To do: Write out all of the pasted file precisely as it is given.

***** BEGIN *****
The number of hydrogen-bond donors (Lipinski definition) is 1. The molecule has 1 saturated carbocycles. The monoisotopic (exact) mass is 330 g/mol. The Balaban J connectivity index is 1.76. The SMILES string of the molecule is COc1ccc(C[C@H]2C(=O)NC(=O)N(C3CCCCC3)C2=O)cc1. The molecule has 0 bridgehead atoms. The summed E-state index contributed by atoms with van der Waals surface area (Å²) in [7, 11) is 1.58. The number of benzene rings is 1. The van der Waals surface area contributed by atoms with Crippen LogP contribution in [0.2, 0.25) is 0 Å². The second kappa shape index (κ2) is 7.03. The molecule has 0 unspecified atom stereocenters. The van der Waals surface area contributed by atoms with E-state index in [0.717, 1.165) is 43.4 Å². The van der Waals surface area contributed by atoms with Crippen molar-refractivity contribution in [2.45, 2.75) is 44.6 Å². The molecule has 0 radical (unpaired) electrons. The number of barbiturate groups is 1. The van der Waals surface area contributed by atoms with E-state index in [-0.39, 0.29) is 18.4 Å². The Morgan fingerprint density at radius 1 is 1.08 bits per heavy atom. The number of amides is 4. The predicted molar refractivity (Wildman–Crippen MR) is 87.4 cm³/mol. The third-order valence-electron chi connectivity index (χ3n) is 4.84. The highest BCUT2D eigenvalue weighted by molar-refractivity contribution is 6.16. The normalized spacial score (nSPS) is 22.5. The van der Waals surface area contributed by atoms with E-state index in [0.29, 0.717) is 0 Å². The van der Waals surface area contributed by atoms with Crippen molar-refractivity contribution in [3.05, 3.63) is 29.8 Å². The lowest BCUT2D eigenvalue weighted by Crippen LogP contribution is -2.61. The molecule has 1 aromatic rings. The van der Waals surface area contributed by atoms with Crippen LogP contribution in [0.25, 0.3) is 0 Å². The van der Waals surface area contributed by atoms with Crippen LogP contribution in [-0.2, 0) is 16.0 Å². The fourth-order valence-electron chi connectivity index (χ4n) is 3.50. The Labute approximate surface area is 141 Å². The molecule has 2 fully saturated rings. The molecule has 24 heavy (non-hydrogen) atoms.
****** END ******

The number of hydrogen-bond donors (Lipinski definition) is 1. The molecule has 1 saturated carbocycles. The monoisotopic (exact) mass is 330 g/mol. The Balaban J connectivity index is 1.76. The SMILES string of the molecule is COc1ccc(C[C@H]2C(=O)NC(=O)N(C3CCCCC3)C2=O)cc1. The molecule has 0 bridgehead atoms. The summed E-state index contributed by atoms with van der Waals surface area (Å²) in [7, 11) is 1.58. The number of benzene rings is 1. The van der Waals surface area contributed by atoms with Crippen LogP contribution in [0.2, 0.25) is 0 Å². The second kappa shape index (κ2) is 7.03. The molecule has 0 unspecified atom stereocenters. The van der Waals surface area contributed by atoms with E-state index in [0.717, 1.165) is 43.4 Å². The van der Waals surface area contributed by atoms with Crippen molar-refractivity contribution in [2.45, 2.75) is 44.6 Å². The molecule has 0 radical (unpaired) electrons. The number of barbiturate groups is 1. The van der Waals surface area contributed by atoms with E-state index in [-0.39, 0.29) is 18.4 Å². The Morgan fingerprint density at radius 1 is 1.08 bits per heavy atom. The number of amides is 4. The predicted molar refractivity (Wildman–Crippen MR) is 87.4 cm³/mol. The third-order valence-electron chi connectivity index (χ3n) is 4.84. The highest BCUT2D eigenvalue weighted by molar-refractivity contribution is 6.16. The normalized spacial score (nSPS) is 22.5. The van der Waals surface area contributed by atoms with E-state index in [0.29, 0.717) is 0 Å². The van der Waals surface area contributed by atoms with Crippen molar-refractivity contribution in [3.05, 3.63) is 29.8 Å². The lowest BCUT2D eigenvalue weighted by Crippen LogP contribution is -2.61. The molecule has 1 aromatic rings. The van der Waals surface area contributed by atoms with Crippen LogP contribution in [0.25, 0.3) is 0 Å². The van der Waals surface area contributed by atoms with Crippen LogP contribution in [-0.2, 0) is 16.0 Å². The fourth-order valence-electron chi connectivity index (χ4n) is 3.50. The Labute approximate surface area is 141 Å². The molecule has 2 fully saturated rings. The molecule has 24 heavy (non-hydrogen) atoms.